Skip Navigation
U.S. flag

An official website of the United States government

Dot gov

The .gov means it’s official.
Federal government websites often end in .gov or .mil. Before sharing sensitive information, make sure you’re on a federal government site.


The site is secure.
The https:// ensures that you are connecting to the official website and that any information you provide is encrypted and transmitted securely.

Internet Explorer is no longer a supported browser.

This website may not display properly with Internet Explorer. For the best experience, please use a more recent browser such as the latest versions of Google Chrome, Microsoft Edge, and/or Mozilla Firefox. Thank you.

Your Environment. Your Health.

Impact of climate change on vector transmission of Trypanosoma cruzi (Chagas, 1909) in North America

Climate Change and Human Health Literature Portal

Carmona-Castro O, Moo-Llanes DA, Ramsey JM
Medical and Veterinary Entomology. 32 (1): 84-101

Climate change can influence the geographical range of the ecological niche of pathogens by altering biotic interactions with vectors and reservoirs. The distributions of 20 epidemiologically important triatomine species in North America were modelled, comparing the genetic algorithm for rule-set prediction (GARP) and maximum entropy (MaxEnt), with or without topographical variables. Potential shifts in transmission niche for Trypanosoma cruzi (Trypanosomatida: Trypanosomatidae) (Chagas, 1909) were analysed for 2050 and 2070 in Representative Concentration Pathway (RCP) 4.5 and RCP 8.5. There were no significant quantitative range differences between the GARP and MaxEnt models, but GARP models best represented known distributions for most species [partial-receiver operating characteristic (ROC) > 1]; elevation was an important variable contributing to the ecological niche model (ENM). There was little difference between niche breadth projections for RCP 4.5 and RCP 8.5; the majority of species shifted significantly in both periods. Those species with the greatest current distribution range are expected to have the greatest shifts. Positional changes in the centroid, although reduced for most species, were associated with latitude. A significant increase or decrease in mean niche elevation is expected principally for Neotropical 1 species. The impact of climate change will be specific to each species, its biogeographical region and its latitude. North American triatomines with the greatest current distribution ranges (Nearctic 2 and Nearctic/Neotropical) will have the greatest future distribution shifts. Significant shifts (increases or decreases) in mean elevation over time are projected principally for the Neotropical species with the broadest current distributions. Changes in the vector exposure threat to the human population were significant for both future periods, with a 1.48% increase for urban populations and a 1.76% increase for rural populations in 2050.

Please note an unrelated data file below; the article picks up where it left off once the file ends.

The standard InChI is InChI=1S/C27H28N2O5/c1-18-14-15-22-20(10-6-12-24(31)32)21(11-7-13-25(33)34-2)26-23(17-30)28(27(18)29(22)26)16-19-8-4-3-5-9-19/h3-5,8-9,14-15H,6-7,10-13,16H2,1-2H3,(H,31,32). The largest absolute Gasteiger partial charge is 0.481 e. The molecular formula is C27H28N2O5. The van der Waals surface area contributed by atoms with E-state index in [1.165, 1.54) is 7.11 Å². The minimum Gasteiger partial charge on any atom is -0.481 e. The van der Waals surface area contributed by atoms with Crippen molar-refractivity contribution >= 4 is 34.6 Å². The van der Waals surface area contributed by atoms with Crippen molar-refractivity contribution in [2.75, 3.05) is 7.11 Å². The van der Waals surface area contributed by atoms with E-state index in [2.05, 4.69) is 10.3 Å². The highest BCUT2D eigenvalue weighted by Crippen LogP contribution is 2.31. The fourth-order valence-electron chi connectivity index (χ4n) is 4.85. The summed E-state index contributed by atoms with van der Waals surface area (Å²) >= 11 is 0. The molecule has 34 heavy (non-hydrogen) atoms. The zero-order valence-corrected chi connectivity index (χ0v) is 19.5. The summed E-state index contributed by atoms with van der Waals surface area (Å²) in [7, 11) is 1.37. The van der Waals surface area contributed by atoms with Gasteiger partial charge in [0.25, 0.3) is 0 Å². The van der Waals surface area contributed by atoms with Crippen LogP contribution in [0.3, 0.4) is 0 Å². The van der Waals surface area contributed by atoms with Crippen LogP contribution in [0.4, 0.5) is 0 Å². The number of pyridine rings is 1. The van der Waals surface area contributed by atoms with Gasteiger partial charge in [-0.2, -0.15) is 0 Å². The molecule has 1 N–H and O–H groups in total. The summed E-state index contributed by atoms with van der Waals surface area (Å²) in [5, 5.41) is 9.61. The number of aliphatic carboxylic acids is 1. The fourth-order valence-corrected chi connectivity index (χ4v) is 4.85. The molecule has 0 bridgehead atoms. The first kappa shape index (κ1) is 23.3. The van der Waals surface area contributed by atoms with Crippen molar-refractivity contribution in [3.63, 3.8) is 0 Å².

Expand Collapse Abstract

Resource Description

    Meteorological Factor, Seasonality, Temperature
    • Temperature: Heat
    Non-United States, United States
    • Non-United States: Non-U.S. North America
    Infectious Disease
    • Infectious Disease: Vectorborne Disease
    Outcome Change Prediction
    Long-Term (>10 years)
    Research Article
    Representative Concentration Pathway (RCP)
to Top